PART 1 - RESEARCH
On Aura Tout Vu Spring 2012 (above)
Interesting to see the distortion of the fabric volume around the shoulder blades. In many ways the piece resembles a classic blazer, such as the one I will be using, however by manipulating certain areas, the final effect is unlike a generic tailored jacket.
'There are many theories as to the origin of the jacket known as a blazer.
In 1837 the young Queen Victoria was due to inspect the frigate HMS Blazer. The crew were rather unsightly and the commander decided to have the crew wearing a short jacket with brass buttons. The Queen was so impressed she required all the Queens’ sailors to wear a similar uniform.
Another theory is the term derived from the 19th century British nobility who ‘emblazoned’ their jackets with family, school or club badges.
Yet another legend is that the oarsmen of the Lady Margaret Boat Club from St John’s College at Cambridge University wore red stripe jackets and they were ‘ablaze’ in the water.
The wearing of a blazer was to show that the wearer was part of a group such as a school, university, sports club or indeed any organisation that displayed its uniform and corporate identity.
The original blazers were in a striped material that included the colours that represented the club, school, family etc. Later on blazers were made in either a double or single breasted style with a badge on the left breast pocket.
The blazer would have been made in navy wool serge with metal buttons that could incorporate the crest of the club.'
PART 3 - TWO JACKETS
Combining mine and my partners jackets allowed me to see what an extra length of fabric would add to the process. While I enjoyed modelling these new and entirely different styles, I did feel that the essence of the jacket was lost to swathes of material. This is not necessarily a bad thing, as I by no means wanted to simply recreate a standard jacket. However I did want to preserve a tailored fit, or some nod to the piece it once was. This had me doubting the success of using fabric as my second material.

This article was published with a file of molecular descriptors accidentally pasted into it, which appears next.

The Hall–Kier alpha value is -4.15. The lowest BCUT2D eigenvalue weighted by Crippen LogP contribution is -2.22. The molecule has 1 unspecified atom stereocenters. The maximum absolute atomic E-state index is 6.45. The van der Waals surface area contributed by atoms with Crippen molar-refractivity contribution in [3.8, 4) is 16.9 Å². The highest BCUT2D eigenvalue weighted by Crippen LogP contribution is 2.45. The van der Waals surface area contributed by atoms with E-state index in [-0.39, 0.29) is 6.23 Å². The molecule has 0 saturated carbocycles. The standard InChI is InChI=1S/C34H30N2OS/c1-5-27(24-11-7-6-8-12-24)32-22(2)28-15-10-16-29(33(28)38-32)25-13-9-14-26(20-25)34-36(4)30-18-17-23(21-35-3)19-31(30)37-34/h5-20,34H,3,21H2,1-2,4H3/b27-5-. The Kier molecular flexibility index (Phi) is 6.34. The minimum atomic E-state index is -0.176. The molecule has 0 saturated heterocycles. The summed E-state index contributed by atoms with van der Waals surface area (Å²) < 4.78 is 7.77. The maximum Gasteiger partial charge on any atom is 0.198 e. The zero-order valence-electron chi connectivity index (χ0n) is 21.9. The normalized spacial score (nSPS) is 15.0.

PART 5 - SECOND FABRIC
Still undecided on my secondary fabric, I chose to further experiment with a knitted rag cloth I had found in the college shop. I had found the contrast between this loose knit, drape fabric and the structured and tightly woven blazer material both interesting and beautiful, and wanted to find ways of tying the two together. I had secured the shape that I had created during my further modelling, so that I would be able to further develop this, and experiment with its position on the body. This meant that my modelling process did not start from nothing as it had done on Monday; I now had some working design ideas that I was able to develop further. I particularly liked the effect of ‘building up’ the silhouette through shapes from the stiff blazer fabric, and letting the knitted rag drape down, perfectly contradicting one another.
PART 7 - FURTHER RESEARCH
Pet-en-l'air @ Manchester Art Gallery
'Throughout the 18th century, fashionable women wore supports under their petticoats in order to create the desired silhouette. Hoops (called “paniers” in French) were rounded early in the century, but soon flattened into an oval shape that extended over the hips. Larger hoops were more popular in the mid-century, as well as for formal wear. However, by the mid- to late-1770s, changing dress styles included a new silhouette for women’s lower half. While hip emphasis remained, there was a new roundness to the silhouette, introducing fullness over the rear. This hip-and-rear silhouette remained in fashion until about 1786-7, when fullness moved to only the rear. In order to create both of these shapes (hip-and-rear and rear-only), women wore pads — called “bums” or “rumps” (in English) and “culs” in French (Ribeiro 222).
In the 18th century, most of the satirical references and prints focus on rumps made of cork, which seems to have been particularly ridiculous to contemporaries. However, they could also be made of linen or cotton and crin (horsehair). One late 18th century rump (further discussed below) at the Manchester Galleries is made of white linen with padding (the type of padding is not listed) with a silk cover and silk ties. The Boston Museum of Fine Arts has a pair of hip rolls, made of glazed cotton or wool, stuffed with wood shavings and wool tape ties.'
Scanned in pages from 'CORSETS AND CRINOLINES' by Norah Waugh
Detailed descriptions of the hoop petticoat and the farthingale skirts; items of 18th century dress that employ the use of hip rolls to emphasis hourglass silhouette.
Scanned in pages from PATTERN MAGIC 2 by TOMOKO NAKAMICHI - pattern cutter who creates extraordinary and seemingly impossible shapes through cut and tailoring techniques.
Links well with the geometric ideas I was considering though my modelling process.
Peut-etre magazine issue 4, DIOR COUTURE 2012
I was interested to find this image, as the shape around the waist and hips is not dissimilar to what I created during my modelling with darts etc. I had compared this to the 18th century hip rolls, however when you see the silhouette created here, it also looks fitting with a more contemporary 1950's exaggerated hourglass silhouette.
PART 9 - FINAL DESIGN
Finished 'jacket', (above) front view and (below), back, side and close view showing hand stitching.
PART 2 - FIRST PLAY